Some individuals prefer black tea over coffee. Black tea, whether either hot or cold, can include as much as 42 mg of caffeine per 8 ounce serving.
Black tea's antioxidants may boost metabolism, improve gastrointestinal health, boost energy, support heart health, and prevent cancer.
While further research is needed, some evidence suggests drinking black tea may reduce the risk of diabetes, Parkinson's disease, kidney stones, and high cholesterol.
In addition to these possible health benefits, a new study in the Annals of Internal Medicine shows that black tea may also make us live longer.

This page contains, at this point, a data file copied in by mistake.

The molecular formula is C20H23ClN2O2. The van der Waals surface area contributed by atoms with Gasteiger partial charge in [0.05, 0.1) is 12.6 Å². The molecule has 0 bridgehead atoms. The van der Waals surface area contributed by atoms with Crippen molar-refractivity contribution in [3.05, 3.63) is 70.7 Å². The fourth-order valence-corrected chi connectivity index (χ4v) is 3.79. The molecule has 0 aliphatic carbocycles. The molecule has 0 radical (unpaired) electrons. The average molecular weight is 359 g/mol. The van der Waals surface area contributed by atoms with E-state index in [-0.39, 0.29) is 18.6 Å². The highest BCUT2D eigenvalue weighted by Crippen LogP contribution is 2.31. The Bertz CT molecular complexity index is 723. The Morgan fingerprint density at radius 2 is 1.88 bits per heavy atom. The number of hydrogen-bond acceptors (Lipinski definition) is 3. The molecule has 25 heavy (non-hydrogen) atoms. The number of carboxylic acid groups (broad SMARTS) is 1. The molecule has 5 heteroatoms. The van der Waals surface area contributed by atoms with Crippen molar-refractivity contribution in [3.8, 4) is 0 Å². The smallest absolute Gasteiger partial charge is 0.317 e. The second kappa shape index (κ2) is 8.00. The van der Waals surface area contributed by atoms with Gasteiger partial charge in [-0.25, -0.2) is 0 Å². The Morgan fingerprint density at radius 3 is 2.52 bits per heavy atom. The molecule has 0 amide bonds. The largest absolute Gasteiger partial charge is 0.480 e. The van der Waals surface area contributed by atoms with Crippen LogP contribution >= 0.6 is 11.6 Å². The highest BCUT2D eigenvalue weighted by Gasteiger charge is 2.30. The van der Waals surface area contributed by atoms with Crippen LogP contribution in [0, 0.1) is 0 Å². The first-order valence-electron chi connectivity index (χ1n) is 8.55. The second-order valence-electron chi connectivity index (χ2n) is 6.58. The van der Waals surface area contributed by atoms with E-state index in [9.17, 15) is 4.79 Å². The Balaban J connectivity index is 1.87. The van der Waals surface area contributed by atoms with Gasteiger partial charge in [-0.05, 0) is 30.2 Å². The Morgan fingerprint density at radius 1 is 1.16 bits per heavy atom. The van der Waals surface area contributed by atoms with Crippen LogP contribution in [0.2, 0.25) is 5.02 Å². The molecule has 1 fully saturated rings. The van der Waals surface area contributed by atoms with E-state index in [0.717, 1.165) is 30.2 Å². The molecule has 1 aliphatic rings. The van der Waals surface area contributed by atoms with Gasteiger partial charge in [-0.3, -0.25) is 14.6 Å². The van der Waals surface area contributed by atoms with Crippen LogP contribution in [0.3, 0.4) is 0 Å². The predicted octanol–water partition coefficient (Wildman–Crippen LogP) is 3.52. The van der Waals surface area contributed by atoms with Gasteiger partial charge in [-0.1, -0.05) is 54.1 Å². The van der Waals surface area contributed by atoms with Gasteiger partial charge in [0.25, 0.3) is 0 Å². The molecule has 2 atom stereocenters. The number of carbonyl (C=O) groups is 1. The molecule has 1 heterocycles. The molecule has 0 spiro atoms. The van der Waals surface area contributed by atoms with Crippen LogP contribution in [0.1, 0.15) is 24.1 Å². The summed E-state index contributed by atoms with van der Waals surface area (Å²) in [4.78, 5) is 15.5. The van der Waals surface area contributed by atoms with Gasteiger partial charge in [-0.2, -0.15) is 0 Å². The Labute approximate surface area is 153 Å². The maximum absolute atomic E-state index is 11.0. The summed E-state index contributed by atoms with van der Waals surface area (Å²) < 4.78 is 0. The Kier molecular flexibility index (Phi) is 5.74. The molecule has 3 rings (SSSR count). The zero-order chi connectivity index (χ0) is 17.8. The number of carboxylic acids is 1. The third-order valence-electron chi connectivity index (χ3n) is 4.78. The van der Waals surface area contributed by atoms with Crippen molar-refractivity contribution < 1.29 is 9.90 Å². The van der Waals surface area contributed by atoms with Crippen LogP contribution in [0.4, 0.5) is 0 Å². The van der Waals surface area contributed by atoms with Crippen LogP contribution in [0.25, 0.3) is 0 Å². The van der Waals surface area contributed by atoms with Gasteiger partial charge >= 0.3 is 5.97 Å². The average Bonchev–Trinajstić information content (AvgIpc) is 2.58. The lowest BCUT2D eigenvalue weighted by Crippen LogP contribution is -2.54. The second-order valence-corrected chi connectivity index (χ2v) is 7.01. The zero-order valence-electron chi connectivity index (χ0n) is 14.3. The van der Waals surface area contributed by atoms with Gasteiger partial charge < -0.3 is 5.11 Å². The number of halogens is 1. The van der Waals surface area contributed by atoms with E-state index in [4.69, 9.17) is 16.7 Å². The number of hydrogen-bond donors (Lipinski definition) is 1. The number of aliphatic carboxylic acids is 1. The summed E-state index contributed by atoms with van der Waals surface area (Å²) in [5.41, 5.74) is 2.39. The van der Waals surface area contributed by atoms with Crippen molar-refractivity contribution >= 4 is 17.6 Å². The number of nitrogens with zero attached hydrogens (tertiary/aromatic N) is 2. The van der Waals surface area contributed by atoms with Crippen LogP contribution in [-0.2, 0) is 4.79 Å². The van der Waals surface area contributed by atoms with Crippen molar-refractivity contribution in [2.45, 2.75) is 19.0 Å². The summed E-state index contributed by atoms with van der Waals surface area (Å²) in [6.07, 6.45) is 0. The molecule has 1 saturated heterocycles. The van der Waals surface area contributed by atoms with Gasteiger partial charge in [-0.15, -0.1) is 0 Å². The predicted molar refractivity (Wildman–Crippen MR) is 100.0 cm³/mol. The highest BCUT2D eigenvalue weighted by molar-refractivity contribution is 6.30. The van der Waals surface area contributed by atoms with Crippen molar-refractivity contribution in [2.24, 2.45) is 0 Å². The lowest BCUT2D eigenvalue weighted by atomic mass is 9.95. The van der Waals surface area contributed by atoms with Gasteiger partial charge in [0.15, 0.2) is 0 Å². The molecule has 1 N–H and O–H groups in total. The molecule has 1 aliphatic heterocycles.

All participants were 40 to 69 and took the UK Biobank's baseline touch-screen survey between 2006 and 2010.
In this study, researchers looked at how frequently people drank tea in relation to their chance of dying from any cause.
Over an average of 11 years, the study team found that tea drinkers had a "modestly" decreased risk of all-cause death than non-tea drinkers.
These findings held true regardless of tea temperature, coffee consumption, milk or sugar additions, or genetic variables that may affect caffeine metabolism.
Tea's polyphenols can act as antioxidants, according to many research. These can minimize oxidative cell damage and lower the incidence of chronic illnesses.